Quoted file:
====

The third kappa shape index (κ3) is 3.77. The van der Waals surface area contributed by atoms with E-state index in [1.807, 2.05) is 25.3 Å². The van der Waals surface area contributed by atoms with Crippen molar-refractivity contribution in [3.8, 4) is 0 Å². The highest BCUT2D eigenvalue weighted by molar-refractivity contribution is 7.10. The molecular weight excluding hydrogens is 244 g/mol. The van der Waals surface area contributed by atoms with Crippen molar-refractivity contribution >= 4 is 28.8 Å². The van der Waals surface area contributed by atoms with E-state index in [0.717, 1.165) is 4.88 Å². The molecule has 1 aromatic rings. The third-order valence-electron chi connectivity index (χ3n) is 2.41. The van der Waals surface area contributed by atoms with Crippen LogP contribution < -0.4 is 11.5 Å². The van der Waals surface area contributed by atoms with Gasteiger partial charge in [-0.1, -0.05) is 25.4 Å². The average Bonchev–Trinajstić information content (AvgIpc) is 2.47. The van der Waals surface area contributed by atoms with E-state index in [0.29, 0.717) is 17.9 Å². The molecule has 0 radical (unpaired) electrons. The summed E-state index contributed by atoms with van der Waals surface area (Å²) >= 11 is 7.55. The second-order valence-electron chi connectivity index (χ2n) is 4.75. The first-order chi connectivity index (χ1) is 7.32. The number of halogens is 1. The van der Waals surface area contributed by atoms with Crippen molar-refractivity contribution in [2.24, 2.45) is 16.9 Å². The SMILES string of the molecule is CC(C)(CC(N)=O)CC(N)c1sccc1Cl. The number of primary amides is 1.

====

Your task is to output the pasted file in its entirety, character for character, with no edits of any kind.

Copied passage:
The third kappa shape index (κ3) is 3.77. The van der Waals surface area contributed by atoms with E-state index in [1.807, 2.05) is 25.3 Å². The van der Waals surface area contributed by atoms with Crippen molar-refractivity contribution in [3.8, 4) is 0 Å². The highest BCUT2D eigenvalue weighted by molar-refractivity contribution is 7.10. The molecular weight excluding hydrogens is 244 g/mol. The van der Waals surface area contributed by atoms with Crippen molar-refractivity contribution >= 4 is 28.8 Å². The van der Waals surface area contributed by atoms with E-state index in [0.717, 1.165) is 4.88 Å². The molecule has 1 aromatic rings. The third-order valence-electron chi connectivity index (χ3n) is 2.41. The van der Waals surface area contributed by atoms with Crippen LogP contribution < -0.4 is 11.5 Å². The van der Waals surface area contributed by atoms with Gasteiger partial charge in [-0.1, -0.05) is 25.4 Å². The average Bonchev–Trinajstić information content (AvgIpc) is 2.47. The van der Waals surface area contributed by atoms with E-state index in [0.29, 0.717) is 17.9 Å². The molecule has 0 radical (unpaired) electrons. The summed E-state index contributed by atoms with van der Waals surface area (Å²) >= 11 is 7.55. The second-order valence-electron chi connectivity index (χ2n) is 4.75. The first-order chi connectivity index (χ1) is 7.32. The number of halogens is 1. The van der Waals surface area contributed by atoms with Crippen molar-refractivity contribution in [2.24, 2.45) is 16.9 Å². The SMILES string of the molecule is CC(C)(CC(N)=O)CC(N)c1sccc1Cl. The number of primary amides is 1.